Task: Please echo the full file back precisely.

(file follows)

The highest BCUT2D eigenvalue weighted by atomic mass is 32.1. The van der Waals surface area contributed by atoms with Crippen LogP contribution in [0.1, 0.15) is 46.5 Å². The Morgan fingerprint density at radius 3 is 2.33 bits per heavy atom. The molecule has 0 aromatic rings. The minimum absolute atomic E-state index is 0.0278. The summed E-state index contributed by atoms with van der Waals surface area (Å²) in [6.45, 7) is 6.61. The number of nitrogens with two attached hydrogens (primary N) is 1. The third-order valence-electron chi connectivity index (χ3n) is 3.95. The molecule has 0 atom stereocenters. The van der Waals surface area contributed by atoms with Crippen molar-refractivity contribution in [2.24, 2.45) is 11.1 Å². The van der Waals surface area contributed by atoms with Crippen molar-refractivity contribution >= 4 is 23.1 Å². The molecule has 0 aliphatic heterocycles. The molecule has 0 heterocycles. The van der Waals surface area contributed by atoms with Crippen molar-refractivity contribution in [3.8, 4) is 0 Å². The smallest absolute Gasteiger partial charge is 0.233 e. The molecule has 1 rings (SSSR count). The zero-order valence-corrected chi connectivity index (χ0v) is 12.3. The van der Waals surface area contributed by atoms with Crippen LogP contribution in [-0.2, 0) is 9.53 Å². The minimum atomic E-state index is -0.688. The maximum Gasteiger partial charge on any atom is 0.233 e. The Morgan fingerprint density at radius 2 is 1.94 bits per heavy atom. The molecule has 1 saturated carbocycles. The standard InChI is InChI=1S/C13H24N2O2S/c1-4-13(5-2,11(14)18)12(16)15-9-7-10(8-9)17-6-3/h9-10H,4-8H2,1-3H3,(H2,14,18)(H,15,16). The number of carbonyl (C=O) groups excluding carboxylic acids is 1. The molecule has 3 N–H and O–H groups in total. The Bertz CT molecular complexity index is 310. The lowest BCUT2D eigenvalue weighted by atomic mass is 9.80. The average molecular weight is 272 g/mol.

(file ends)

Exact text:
The highest BCUT2D eigenvalue weighted by atomic mass is 32.1. The van der Waals surface area contributed by atoms with Crippen LogP contribution in [0.1, 0.15) is 46.5 Å². The Morgan fingerprint density at radius 3 is 2.33 bits per heavy atom. The molecule has 0 aromatic rings. The minimum absolute atomic E-state index is 0.0278. The summed E-state index contributed by atoms with van der Waals surface area (Å²) in [6.45, 7) is 6.61. The number of nitrogens with two attached hydrogens (primary N) is 1. The third-order valence-electron chi connectivity index (χ3n) is 3.95. The molecule has 0 atom stereocenters. The van der Waals surface area contributed by atoms with Crippen molar-refractivity contribution in [2.24, 2.45) is 11.1 Å². The van der Waals surface area contributed by atoms with Crippen molar-refractivity contribution >= 4 is 23.1 Å². The molecule has 0 aliphatic heterocycles. The molecule has 0 heterocycles. The van der Waals surface area contributed by atoms with Crippen molar-refractivity contribution in [3.8, 4) is 0 Å². The smallest absolute Gasteiger partial charge is 0.233 e. The molecule has 1 rings (SSSR count). The zero-order valence-corrected chi connectivity index (χ0v) is 12.3. The van der Waals surface area contributed by atoms with Crippen LogP contribution in [-0.2, 0) is 9.53 Å². The minimum atomic E-state index is -0.688. The maximum Gasteiger partial charge on any atom is 0.233 e. The Morgan fingerprint density at radius 2 is 1.94 bits per heavy atom. The molecule has 1 saturated carbocycles. The standard InChI is InChI=1S/C13H24N2O2S/c1-4-13(5-2,11(14)18)12(16)15-9-7-10(8-9)17-6-3/h9-10H,4-8H2,1-3H3,(H2,14,18)(H,15,16). The number of carbonyl (C=O) groups excluding carboxylic acids is 1. The molecule has 3 N–H and O–H groups in total. The Bertz CT molecular complexity index is 310. The lowest BCUT2D eigenvalue weighted by atomic mass is 9.80. The average molecular weight is 272 g/mol.